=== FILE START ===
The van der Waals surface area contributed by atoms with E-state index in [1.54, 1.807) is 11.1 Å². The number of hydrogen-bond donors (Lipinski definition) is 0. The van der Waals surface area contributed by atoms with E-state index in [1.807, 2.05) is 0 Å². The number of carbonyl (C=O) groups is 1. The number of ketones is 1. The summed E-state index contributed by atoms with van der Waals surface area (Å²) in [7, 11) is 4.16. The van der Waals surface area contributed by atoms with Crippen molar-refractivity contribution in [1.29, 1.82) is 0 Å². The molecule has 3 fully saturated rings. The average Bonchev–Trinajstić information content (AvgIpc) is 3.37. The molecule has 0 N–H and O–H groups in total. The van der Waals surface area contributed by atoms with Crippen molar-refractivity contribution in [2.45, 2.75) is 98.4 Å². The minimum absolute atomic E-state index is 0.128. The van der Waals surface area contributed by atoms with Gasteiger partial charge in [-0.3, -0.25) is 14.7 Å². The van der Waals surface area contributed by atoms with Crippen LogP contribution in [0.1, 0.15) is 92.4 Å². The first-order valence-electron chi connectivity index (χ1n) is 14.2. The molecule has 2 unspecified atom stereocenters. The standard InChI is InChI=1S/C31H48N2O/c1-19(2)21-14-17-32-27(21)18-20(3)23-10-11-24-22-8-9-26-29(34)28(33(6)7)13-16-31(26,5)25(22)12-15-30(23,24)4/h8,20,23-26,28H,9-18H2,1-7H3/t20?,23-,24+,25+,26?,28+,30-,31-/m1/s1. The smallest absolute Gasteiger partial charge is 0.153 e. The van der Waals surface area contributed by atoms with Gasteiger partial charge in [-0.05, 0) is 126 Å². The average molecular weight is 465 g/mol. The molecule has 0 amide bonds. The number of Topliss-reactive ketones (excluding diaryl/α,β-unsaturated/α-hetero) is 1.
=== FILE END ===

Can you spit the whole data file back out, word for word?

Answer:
The van der Waals surface area contributed by atoms with E-state index in [1.54, 1.807) is 11.1 Å². The number of hydrogen-bond donors (Lipinski definition) is 0. The van der Waals surface area contributed by atoms with E-state index in [1.807, 2.05) is 0 Å². The number of carbonyl (C=O) groups is 1. The number of ketones is 1. The summed E-state index contributed by atoms with van der Waals surface area (Å²) in [7, 11) is 4.16. The van der Waals surface area contributed by atoms with Crippen molar-refractivity contribution in [1.29, 1.82) is 0 Å². The molecule has 3 fully saturated rings. The average Bonchev–Trinajstić information content (AvgIpc) is 3.37. The molecule has 0 N–H and O–H groups in total. The van der Waals surface area contributed by atoms with Crippen molar-refractivity contribution in [2.45, 2.75) is 98.4 Å². The minimum absolute atomic E-state index is 0.128. The van der Waals surface area contributed by atoms with Gasteiger partial charge in [-0.3, -0.25) is 14.7 Å². The van der Waals surface area contributed by atoms with Crippen LogP contribution in [0.1, 0.15) is 92.4 Å². The first-order valence-electron chi connectivity index (χ1n) is 14.2. The molecule has 2 unspecified atom stereocenters. The standard InChI is InChI=1S/C31H48N2O/c1-19(2)21-14-17-32-27(21)18-20(3)23-10-11-24-22-8-9-26-29(34)28(33(6)7)13-16-31(26,5)25(22)12-15-30(23,24)4/h8,20,23-26,28H,9-18H2,1-7H3/t20?,23-,24+,25+,26?,28+,30-,31-/m1/s1. The smallest absolute Gasteiger partial charge is 0.153 e. The van der Waals surface area contributed by atoms with Gasteiger partial charge in [-0.05, 0) is 126 Å². The average molecular weight is 465 g/mol. The molecule has 0 amide bonds. The number of Topliss-reactive ketones (excluding diaryl/α,β-unsaturated/α-hetero) is 1.